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Pulp and Dagger Fiction!

September 10, 2006

Hollywoodland and Superman:
...has pulp fiction gone mainstream?

Has pulp fiction (and its off shoots like super heroes and SF/fantasy in general) become kind of, dare I say it, respectable? Mainstream?

Well, no. Not really. But it seems to be making little unexpected in roads.

All the time I was growing up, super hero movies and TV shows were largely influenced by the 1960s Batman series -- y'know, BAM! BIFF! POW! A lot of them followed the same formula of being campy...or at least squarely aimed at juveniles. So much so that there was often a feeling the filmmakers themselves were struggling to fit themselves into this pre-conceived template. I was recently watching some episodes of the 1970s Wonder Woman series and, though I sort of get a kick out of it, there seems a clear sense that the makers...didn't have a clear sense of what they were doing. Sometimes they play it camp, sometimes serious, sometimes an actor will say a campy line completely serious and another actor will say a serious line as though it's campy. But obviously the thinking was to do Wonder Woman as a straight drama was out of the question.

Sometimes the mix worked, such as 1978s Superman, the Movie which manages to be deadly serious, and campy bordering on a comedy, and the result is one of (if not THE) great super hero movies.

But so it went, from the Flash to Dick Tracy, and including Tim Burton's Batman movies which, inexplicably, are seen as "serious" Batman movies...but are really just an under lit, more violent version of the 1960s campy TV series, complete with celebrity actors hamming it up as the one-liner spewing villains (a fact that became more obvious when Joel Schumacher took over as director). Perhaps the best illustration of the gap between the comics and Hollywood's (ie: mainstream society's) perception of them is to contrast the 1989 Batman movie, co-written by Sam Hamm, with Hamm's brilliant Batman comic storyline, Blind Justice (available as a TPB). The latter is a brooding, character-driven thriller about conspiracies and industrial espionage...the former, an incoherent excess whose signature line has to do with enemas!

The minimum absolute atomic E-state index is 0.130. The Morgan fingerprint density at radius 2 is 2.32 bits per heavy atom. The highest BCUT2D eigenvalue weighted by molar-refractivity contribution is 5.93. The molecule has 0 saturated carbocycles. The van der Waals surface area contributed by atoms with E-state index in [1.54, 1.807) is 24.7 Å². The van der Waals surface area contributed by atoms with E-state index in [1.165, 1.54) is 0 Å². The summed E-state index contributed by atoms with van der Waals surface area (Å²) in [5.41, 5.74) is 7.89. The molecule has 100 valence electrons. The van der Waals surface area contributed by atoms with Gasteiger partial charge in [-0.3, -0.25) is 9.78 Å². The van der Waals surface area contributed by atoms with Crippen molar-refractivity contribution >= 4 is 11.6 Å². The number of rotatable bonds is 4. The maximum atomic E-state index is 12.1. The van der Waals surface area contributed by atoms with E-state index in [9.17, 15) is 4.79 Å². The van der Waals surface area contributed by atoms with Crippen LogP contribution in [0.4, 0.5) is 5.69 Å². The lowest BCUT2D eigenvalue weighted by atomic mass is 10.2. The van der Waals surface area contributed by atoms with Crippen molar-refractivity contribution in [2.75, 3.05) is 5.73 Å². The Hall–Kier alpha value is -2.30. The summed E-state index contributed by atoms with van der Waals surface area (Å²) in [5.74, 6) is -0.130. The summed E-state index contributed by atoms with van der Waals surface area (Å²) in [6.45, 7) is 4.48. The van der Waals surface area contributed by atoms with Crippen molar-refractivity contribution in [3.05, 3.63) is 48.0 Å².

Comics just couldn't get no respect.

But there were occasional glimmers of something different. TV's Lois & Clark: The New Adventure of Superman clearly still felt you couldn't quite take super heroes seriously, but it was a comedy-drama. The villains and adventures were usually played for camp, but the romantic-relationship stuff was played more straight. It was a beginning.

Now something seems to have happened in the last few years -- comic book movies are eschewing the laughs and camp for serious, brooding, character focused adaptations. Twenty years ago, I doubt an X-Men movie would've included a scene of Magneto's childhood in Auschwitz! Spider-Man, perhaps the most faithful of all the movies, keeping (relatively) close to the characters and relationships and plot threads of the comics, is also the most successful super hero movie series (a fact Hollywood might consider the next time they decide to reinvent the wheel).